It endangered rhinos’ population has officially increased by 1000 percent, according to the officials of Tanzania. However, the British Wildfire experts are still claiming the number to be too low.

Four years ago, in a result of frequent poaching, only 15 rhinos were in records. This grew a tension in East African countries. So, they started seeking for the prevention of the cause.

The number is now grown to 167, which is still low but a significant step to change. With a series of severe measures the government took in the illegal poaching, there is an astonishing increase in the population.

Asian Countries like China and Vietnam demands rhinos’ horns or ivory for their production. This demand made a severe impact on the African countries as this poaching problem grew.

Photo by Frans Van Heerden from Pexels

The new President, John Maguful, took his power in proper use helping Tanzania increase the number of these endangered animals. He is very strict about wildlife crimes since 2015 when he took his role as a president.

All the people who got involved in trafficking were behind bars within a month. Four Chinese rhino horn smugglers got caught in the act at the Malawi border and were sentenced to jail for 20 years.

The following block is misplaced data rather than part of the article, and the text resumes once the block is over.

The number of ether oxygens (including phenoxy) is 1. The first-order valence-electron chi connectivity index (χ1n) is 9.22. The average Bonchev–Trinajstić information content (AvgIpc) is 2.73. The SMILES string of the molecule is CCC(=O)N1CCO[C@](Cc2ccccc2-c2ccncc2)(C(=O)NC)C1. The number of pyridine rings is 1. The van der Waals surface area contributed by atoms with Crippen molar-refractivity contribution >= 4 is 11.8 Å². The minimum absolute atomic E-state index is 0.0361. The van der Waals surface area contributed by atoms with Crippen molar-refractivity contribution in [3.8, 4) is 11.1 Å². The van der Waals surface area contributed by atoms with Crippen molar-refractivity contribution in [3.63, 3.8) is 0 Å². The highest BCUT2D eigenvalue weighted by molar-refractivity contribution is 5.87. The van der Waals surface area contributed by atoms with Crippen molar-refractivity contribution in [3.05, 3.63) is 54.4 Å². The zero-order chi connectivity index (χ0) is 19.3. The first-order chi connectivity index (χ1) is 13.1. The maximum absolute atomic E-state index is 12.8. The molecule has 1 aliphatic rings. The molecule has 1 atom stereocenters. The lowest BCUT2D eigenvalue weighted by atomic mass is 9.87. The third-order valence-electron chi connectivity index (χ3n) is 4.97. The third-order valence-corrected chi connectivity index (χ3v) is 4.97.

A Chinese businessman, also known as the ‘Ivory Queen’ was found guilty of smuggling more than 350 elephants tusks to Asia. He is now serving the Tanzanian Prison after the court sentenced him 15 years of prison time. This was marked as the greatest victory of the government.

Photo by Frans Van Heerden from Pexels

Not just rhinos, Tanzania also managed to officially increase the population of elephants as well.

The officials commented:

“As a result of the work of a special taskforce launched in 2016 to fight wildlife poaching, elephant populations have increased from 43,330 in 2014 to over 60,000 presently.”

Head of policy at wildlife charity the Born Free Foundation, Mark Jones, however, pointed out the fact that rhinos and elephants are slow breeders, suggesting other factors that might have had an impact on the rise.

He states:

“This sounds like very good news but we should view these figures with caution until there’s independent verification – there’s no way that has occurred through breeding and protection alone.

[Rhinos] mature late, have long gestation periods and don’t produce many young. Both species take a long time biologically to reproduce.

Elephants are intelligent – they move across national borders to where they are safer, so if there’s been a clampdown on poaching in Tanzania, it may be that some have moved in.”

Since the end of 2017, it is illegal to ivory trade in China, which lead to the decline of poaching and the prices of ivory in general. But, a market is still there for poachers in Japan, the EU, and Hong Kong, among other countries where Ivory business is still active.

Black Rhinoceros was listed as one of the critically endangered animals by the International Union for Conservation of Nature.

SHARE this post with everyone you know!